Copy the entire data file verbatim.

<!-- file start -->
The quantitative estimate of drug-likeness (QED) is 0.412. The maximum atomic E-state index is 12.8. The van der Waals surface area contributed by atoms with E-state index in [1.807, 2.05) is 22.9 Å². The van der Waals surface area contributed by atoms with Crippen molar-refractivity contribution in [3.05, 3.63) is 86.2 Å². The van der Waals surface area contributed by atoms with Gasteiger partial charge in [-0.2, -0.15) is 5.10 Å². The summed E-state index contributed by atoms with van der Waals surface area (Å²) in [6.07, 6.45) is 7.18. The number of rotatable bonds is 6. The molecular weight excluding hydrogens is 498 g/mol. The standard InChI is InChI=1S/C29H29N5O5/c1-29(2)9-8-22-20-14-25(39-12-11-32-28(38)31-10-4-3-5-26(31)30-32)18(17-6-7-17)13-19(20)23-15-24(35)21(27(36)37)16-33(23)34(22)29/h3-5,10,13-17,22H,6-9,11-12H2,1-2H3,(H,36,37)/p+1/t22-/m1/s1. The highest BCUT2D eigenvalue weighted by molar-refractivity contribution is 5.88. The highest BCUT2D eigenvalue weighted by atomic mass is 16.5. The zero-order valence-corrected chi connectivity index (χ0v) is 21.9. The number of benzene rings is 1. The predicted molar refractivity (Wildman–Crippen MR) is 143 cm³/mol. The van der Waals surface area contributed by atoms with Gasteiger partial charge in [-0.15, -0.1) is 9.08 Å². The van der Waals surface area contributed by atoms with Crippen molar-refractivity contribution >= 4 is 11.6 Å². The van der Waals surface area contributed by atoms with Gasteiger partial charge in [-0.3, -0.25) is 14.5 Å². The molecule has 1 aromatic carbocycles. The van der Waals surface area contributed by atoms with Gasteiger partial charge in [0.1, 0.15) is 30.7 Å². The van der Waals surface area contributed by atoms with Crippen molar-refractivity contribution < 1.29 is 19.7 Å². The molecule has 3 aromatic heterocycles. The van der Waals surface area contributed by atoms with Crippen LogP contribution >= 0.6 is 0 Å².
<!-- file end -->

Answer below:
The quantitative estimate of drug-likeness (QED) is 0.412. The maximum atomic E-state index is 12.8. The van der Waals surface area contributed by atoms with E-state index in [1.807, 2.05) is 22.9 Å². The van der Waals surface area contributed by atoms with Crippen molar-refractivity contribution in [3.05, 3.63) is 86.2 Å². The van der Waals surface area contributed by atoms with Gasteiger partial charge in [-0.2, -0.15) is 5.10 Å². The summed E-state index contributed by atoms with van der Waals surface area (Å²) in [6.07, 6.45) is 7.18. The number of rotatable bonds is 6. The molecular weight excluding hydrogens is 498 g/mol. The standard InChI is InChI=1S/C29H29N5O5/c1-29(2)9-8-22-20-14-25(39-12-11-32-28(38)31-10-4-3-5-26(31)30-32)18(17-6-7-17)13-19(20)23-15-24(35)21(27(36)37)16-33(23)34(22)29/h3-5,10,13-17,22H,6-9,11-12H2,1-2H3,(H,36,37)/p+1/t22-/m1/s1. The highest BCUT2D eigenvalue weighted by molar-refractivity contribution is 5.88. The highest BCUT2D eigenvalue weighted by atomic mass is 16.5. The zero-order valence-corrected chi connectivity index (χ0v) is 21.9. The number of benzene rings is 1. The predicted molar refractivity (Wildman–Crippen MR) is 143 cm³/mol. The van der Waals surface area contributed by atoms with Gasteiger partial charge in [-0.15, -0.1) is 9.08 Å². The van der Waals surface area contributed by atoms with Crippen molar-refractivity contribution >= 4 is 11.6 Å². The van der Waals surface area contributed by atoms with Gasteiger partial charge in [-0.3, -0.25) is 14.5 Å². The molecule has 1 aromatic carbocycles. The van der Waals surface area contributed by atoms with Gasteiger partial charge in [0.1, 0.15) is 30.7 Å². The van der Waals surface area contributed by atoms with Crippen molar-refractivity contribution < 1.29 is 19.7 Å². The molecule has 3 aromatic heterocycles. The van der Waals surface area contributed by atoms with Crippen LogP contribution >= 0.6 is 0 Å².